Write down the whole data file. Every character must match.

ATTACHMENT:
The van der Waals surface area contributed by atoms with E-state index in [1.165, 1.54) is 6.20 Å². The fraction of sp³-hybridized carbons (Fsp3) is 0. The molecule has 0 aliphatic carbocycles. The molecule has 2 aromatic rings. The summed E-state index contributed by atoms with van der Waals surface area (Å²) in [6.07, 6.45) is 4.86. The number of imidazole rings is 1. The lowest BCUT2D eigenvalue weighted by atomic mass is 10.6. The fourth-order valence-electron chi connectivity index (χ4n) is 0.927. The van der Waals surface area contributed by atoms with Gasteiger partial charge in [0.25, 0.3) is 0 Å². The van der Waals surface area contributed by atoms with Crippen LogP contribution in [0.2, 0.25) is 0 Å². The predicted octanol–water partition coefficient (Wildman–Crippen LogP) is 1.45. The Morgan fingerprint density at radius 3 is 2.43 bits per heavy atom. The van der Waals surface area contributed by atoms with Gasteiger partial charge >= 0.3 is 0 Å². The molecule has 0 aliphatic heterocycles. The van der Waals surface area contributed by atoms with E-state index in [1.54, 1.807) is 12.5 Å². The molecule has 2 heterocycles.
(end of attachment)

The van der Waals surface area contributed by atoms with E-state index in [1.165, 1.54) is 6.20 Å². The fraction of sp³-hybridized carbons (Fsp3) is 0. The molecule has 0 aliphatic carbocycles. The molecule has 2 aromatic rings. The summed E-state index contributed by atoms with van der Waals surface area (Å²) in [6.07, 6.45) is 4.86. The number of imidazole rings is 1. The lowest BCUT2D eigenvalue weighted by atomic mass is 10.6. The fourth-order valence-electron chi connectivity index (χ4n) is 0.927. The van der Waals surface area contributed by atoms with Gasteiger partial charge in [0.25, 0.3) is 0 Å². The van der Waals surface area contributed by atoms with Crippen LogP contribution in [0.2, 0.25) is 0 Å². The predicted octanol–water partition coefficient (Wildman–Crippen LogP) is 1.45. The Morgan fingerprint density at radius 3 is 2.43 bits per heavy atom. The van der Waals surface area contributed by atoms with Gasteiger partial charge >= 0.3 is 0 Å². The molecule has 0 aliphatic heterocycles. The van der Waals surface area contributed by atoms with E-state index in [1.54, 1.807) is 12.5 Å². The molecule has 2 heterocycles.